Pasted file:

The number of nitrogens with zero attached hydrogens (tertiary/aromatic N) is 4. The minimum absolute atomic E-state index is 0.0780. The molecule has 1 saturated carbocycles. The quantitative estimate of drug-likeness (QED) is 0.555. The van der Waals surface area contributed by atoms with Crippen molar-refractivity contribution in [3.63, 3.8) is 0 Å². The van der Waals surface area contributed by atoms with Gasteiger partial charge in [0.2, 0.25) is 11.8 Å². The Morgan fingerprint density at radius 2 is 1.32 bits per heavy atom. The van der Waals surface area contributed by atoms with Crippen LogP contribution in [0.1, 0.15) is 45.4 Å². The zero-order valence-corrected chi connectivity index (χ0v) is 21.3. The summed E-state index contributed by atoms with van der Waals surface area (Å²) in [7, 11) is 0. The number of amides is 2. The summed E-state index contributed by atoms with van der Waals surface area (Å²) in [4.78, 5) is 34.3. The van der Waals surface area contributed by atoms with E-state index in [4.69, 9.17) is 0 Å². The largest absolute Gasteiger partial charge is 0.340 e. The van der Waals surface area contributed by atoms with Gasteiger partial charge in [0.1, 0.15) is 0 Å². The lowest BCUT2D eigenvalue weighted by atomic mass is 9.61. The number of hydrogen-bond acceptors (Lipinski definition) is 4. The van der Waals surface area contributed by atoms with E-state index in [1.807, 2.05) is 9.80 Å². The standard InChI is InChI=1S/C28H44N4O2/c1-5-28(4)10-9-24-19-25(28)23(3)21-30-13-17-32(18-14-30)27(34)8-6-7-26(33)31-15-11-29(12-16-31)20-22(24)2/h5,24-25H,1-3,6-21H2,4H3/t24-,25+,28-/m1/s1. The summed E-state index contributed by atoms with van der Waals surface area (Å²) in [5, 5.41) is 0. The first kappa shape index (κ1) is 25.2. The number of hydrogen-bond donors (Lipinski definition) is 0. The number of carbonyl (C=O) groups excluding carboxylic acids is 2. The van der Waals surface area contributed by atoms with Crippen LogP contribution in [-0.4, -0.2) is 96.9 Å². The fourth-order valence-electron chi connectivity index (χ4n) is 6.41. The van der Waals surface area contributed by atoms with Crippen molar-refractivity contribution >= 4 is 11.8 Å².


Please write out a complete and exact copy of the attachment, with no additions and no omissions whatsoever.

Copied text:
The number of nitrogens with zero attached hydrogens (tertiary/aromatic N) is 4. The minimum absolute atomic E-state index is 0.0780. The molecule has 1 saturated carbocycles. The quantitative estimate of drug-likeness (QED) is 0.555. The van der Waals surface area contributed by atoms with Crippen molar-refractivity contribution in [3.63, 3.8) is 0 Å². The van der Waals surface area contributed by atoms with Gasteiger partial charge in [0.2, 0.25) is 11.8 Å². The Morgan fingerprint density at radius 2 is 1.32 bits per heavy atom. The van der Waals surface area contributed by atoms with Crippen LogP contribution in [0.1, 0.15) is 45.4 Å². The zero-order valence-corrected chi connectivity index (χ0v) is 21.3. The summed E-state index contributed by atoms with van der Waals surface area (Å²) in [7, 11) is 0. The number of amides is 2. The summed E-state index contributed by atoms with van der Waals surface area (Å²) in [4.78, 5) is 34.3. The van der Waals surface area contributed by atoms with E-state index in [4.69, 9.17) is 0 Å². The largest absolute Gasteiger partial charge is 0.340 e. The van der Waals surface area contributed by atoms with Gasteiger partial charge in [0.1, 0.15) is 0 Å². The lowest BCUT2D eigenvalue weighted by atomic mass is 9.61. The number of hydrogen-bond acceptors (Lipinski definition) is 4. The van der Waals surface area contributed by atoms with E-state index in [1.807, 2.05) is 9.80 Å². The standard InChI is InChI=1S/C28H44N4O2/c1-5-28(4)10-9-24-19-25(28)23(3)21-30-13-17-32(18-14-30)27(34)8-6-7-26(33)31-15-11-29(12-16-31)20-22(24)2/h5,24-25H,1-3,6-21H2,4H3/t24-,25+,28-/m1/s1. The summed E-state index contributed by atoms with van der Waals surface area (Å²) in [5, 5.41) is 0. The first kappa shape index (κ1) is 25.2. The number of hydrogen-bond donors (Lipinski definition) is 0. The number of carbonyl (C=O) groups excluding carboxylic acids is 2. The van der Waals surface area contributed by atoms with Crippen LogP contribution in [-0.4, -0.2) is 96.9 Å². The fourth-order valence-electron chi connectivity index (χ4n) is 6.41. The van der Waals surface area contributed by atoms with Crippen molar-refractivity contribution >= 4 is 11.8 Å².